Io


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Game Description

The lands of Io are savage and mostly unsettled. Isolated city-states and tiny serf-doms dot the landscape with civilization, and witches and trolls wander the wilds. The campaign will be run using the standard Dungeons and Dragons Fourth Edition rules in a world that will be defined partly by character's backgrounds and in game actions (although the flavor of the world is intended to mirror that of a dark fairytale).

Areas of InterestThe Black Forest: The Black Forest is home to elves, eladrin, and gnomes, as well as more sinister creatures. Those who wander off the well trodden paths quickly find the woods to be full of deadly predators and bizzare fey. Most humans avoid the Forest, though lumberjacks seeking a profit find that the timber of the Forest sells well in the cities... if they are able to get it back.

The Blood Fy Marsh: Blood flies are the least of a traveler's worries in this waterlogged wilderness. The Blood Fly Marsh borders the Black Forest, and is renowned for its swarms of blood-sucking insects. The vast wetland includes dark swamps in ancient stands of trees where the sun never truely penetrates the canopy, dangerous bogs were one mis-step can entrap a hapless traveller, and hot fens and marshes where the sun beats down and saps the water from anyone foolish enough not to bring a fresh supply. The Great Brown River meanders through the Blood Fly Marsh, and is full of fish for those brave enough to stay. The only "civilized" people to be found regularily living within the Blood Fly Marsh are kobolds, though some bands of goblinoids are known to make their homes near it.

The Amber Grasslands: Home to most of the human settlements, the fertile Amber Grasslands are perhaps the most hospitable lands in Io. Even so bands of marauding Gnolls are known to patrol the lands. Gnolls are especially gleeful when they come across a small human farmhouse, far from help. Because of this, most farms tend to stay close to the cities. Trolls, witches, and other dangerous creatures also wander the more remote areas of the Amber Grasslands. The Grasslands border the Black Forest as well as the Blood Fly Marsh, and the River Mead, home to many halflings, runs through it.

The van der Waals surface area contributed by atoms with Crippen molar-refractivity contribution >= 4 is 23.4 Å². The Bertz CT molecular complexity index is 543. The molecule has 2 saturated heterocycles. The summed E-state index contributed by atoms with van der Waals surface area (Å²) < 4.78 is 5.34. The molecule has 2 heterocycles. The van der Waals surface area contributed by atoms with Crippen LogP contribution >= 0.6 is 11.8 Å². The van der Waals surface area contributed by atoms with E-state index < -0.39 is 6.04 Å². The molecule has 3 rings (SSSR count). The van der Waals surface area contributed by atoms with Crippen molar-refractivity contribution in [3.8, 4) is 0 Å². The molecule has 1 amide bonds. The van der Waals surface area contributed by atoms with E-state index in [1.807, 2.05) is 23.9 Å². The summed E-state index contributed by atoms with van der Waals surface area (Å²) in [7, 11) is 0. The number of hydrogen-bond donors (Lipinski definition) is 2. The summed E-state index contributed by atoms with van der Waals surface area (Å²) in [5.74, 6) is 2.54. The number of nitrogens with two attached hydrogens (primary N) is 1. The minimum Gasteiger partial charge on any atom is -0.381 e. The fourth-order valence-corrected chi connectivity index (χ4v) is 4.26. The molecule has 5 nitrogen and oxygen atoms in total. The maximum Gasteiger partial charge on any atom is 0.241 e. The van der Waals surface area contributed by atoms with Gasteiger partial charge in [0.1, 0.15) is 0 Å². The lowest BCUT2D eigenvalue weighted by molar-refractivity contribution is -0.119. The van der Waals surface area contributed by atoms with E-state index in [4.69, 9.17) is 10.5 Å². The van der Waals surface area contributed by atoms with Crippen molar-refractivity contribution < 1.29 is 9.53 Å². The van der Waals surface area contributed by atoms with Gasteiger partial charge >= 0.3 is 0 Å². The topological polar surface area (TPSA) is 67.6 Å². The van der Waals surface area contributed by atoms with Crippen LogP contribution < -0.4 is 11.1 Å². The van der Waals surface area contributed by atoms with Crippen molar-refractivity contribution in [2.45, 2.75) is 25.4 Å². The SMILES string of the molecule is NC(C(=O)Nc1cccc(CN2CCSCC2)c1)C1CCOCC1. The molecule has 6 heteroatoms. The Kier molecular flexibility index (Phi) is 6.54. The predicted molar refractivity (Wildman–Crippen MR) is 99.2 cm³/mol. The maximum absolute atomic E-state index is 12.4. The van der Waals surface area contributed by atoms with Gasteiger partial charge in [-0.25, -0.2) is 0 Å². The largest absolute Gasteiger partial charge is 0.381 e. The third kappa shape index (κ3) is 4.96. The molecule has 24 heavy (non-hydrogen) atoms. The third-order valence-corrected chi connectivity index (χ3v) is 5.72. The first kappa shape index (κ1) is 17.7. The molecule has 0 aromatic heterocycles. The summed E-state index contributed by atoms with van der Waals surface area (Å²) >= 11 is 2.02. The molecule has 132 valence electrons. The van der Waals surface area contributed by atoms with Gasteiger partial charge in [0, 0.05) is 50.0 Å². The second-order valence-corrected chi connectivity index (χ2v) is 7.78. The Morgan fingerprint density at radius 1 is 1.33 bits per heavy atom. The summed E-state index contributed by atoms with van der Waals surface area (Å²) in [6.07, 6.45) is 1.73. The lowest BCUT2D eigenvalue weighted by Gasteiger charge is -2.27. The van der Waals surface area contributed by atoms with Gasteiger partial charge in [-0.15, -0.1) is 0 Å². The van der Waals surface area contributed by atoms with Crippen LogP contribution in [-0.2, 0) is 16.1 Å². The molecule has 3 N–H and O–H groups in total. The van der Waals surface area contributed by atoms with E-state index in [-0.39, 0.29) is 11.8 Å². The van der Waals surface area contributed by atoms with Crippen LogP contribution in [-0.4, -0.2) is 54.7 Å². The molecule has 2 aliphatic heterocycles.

Io's Spine: Io's Spine is a chain of tall mountains and their foothills that border the Black Forest and the Amber Grasslands. Dwarves make their homes under the hills and mountains, and many Dragonborn make their homes on the hills and mountains. The mountains are also home to many goblins, orcs, drow, giants and ogres. Both the Brown River and the River Mead start in Io's Spine. For those souls foolish enough, there is great wealth in gems just waiting to be taken in the deepest depths of the caverns that criss-cross these dangerous peaks.

The Great Wastes: Once home to great empires, the Great Wastes are now a desert to the south of the Amber Grasslands. The environment ranges from dry and rocky with great stone pillars to dry and sandy with evershifting dunes. There are still a couple of cities that have managed to survive these harsh conditions. Most of the civilized inhabitants are Dragonborn and Tiefling, though others are not unheard of. A dead river, now known as Lorado Canyon, runs through the Great Wastes that floods once or twice every hundred years. The rest of the time, the Lorado River is usually dry, or a small stream of dusty, muddy water at best. It is rumored that a floating, mobile city of glass cleverly refered to as Mirage exists within the Great Wastes.

Stormwater Sea: The Lorado Canyon (when it has water), the River Mead, and the Brown River all empty into the Stormwater Sea. As it's name suggests, the sea is often wracked by terrible storms. Few dare set sail to see what's on the other side, but the weather is predictable enough that ships regularly sail along the coast, either for trade, or transport of troops. It is rumored that distant lands lie hundreds, or even thousands, of miles away that are filled to the brim with riches and resources, and free of dangerous creatures. Small islands dot the coastal waters of the Stormwater Sea, and many of them have cities on them.


RacesAll of the races from the players handbook exist in Io, and their descriptions are more or less the same for this setting. PCs can be any of the core races

Gnomes (from the Monster Manual) primarily make their homes in the Black Forest, and are an acceptable race for PCs, using the rules presented in the Monster Manual.

Dopplegangers, or changelings as they are known in Io, blend themselves in with other civilizations, rather than making their own cities or kingdoms. Changeling are acceptable as PCs, using the rules presented in the Monster Manual for Dopplegangers.